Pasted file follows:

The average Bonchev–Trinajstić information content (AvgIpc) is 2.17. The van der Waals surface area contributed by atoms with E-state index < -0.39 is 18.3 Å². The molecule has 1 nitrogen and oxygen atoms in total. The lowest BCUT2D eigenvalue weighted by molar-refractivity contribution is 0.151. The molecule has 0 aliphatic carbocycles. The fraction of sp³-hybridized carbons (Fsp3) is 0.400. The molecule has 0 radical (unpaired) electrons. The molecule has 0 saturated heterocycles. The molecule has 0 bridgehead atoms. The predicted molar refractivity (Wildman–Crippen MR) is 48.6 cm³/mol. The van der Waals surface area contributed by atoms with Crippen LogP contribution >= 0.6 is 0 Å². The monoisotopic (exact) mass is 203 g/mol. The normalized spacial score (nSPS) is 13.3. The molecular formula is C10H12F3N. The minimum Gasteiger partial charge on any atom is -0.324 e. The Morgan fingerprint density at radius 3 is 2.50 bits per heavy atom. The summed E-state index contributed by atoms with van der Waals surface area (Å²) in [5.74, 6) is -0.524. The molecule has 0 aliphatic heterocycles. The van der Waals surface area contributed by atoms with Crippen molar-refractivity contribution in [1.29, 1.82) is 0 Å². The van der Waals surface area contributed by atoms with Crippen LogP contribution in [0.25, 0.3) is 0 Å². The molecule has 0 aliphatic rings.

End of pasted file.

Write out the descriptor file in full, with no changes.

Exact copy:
The average Bonchev–Trinajstić information content (AvgIpc) is 2.17. The van der Waals surface area contributed by atoms with E-state index < -0.39 is 18.3 Å². The molecule has 1 nitrogen and oxygen atoms in total. The lowest BCUT2D eigenvalue weighted by molar-refractivity contribution is 0.151. The molecule has 0 aliphatic carbocycles. The fraction of sp³-hybridized carbons (Fsp3) is 0.400. The molecule has 0 radical (unpaired) electrons. The molecule has 0 saturated heterocycles. The molecule has 0 bridgehead atoms. The predicted molar refractivity (Wildman–Crippen MR) is 48.6 cm³/mol. The van der Waals surface area contributed by atoms with Crippen LogP contribution >= 0.6 is 0 Å². The monoisotopic (exact) mass is 203 g/mol. The normalized spacial score (nSPS) is 13.3. The molecular formula is C10H12F3N. The minimum Gasteiger partial charge on any atom is -0.324 e. The Morgan fingerprint density at radius 3 is 2.50 bits per heavy atom. The summed E-state index contributed by atoms with van der Waals surface area (Å²) in [5.74, 6) is -0.524. The molecule has 0 aliphatic heterocycles. The van der Waals surface area contributed by atoms with Crippen molar-refractivity contribution in [1.29, 1.82) is 0 Å². The van der Waals surface area contributed by atoms with Crippen LogP contribution in [0.25, 0.3) is 0 Å². The molecule has 0 aliphatic rings.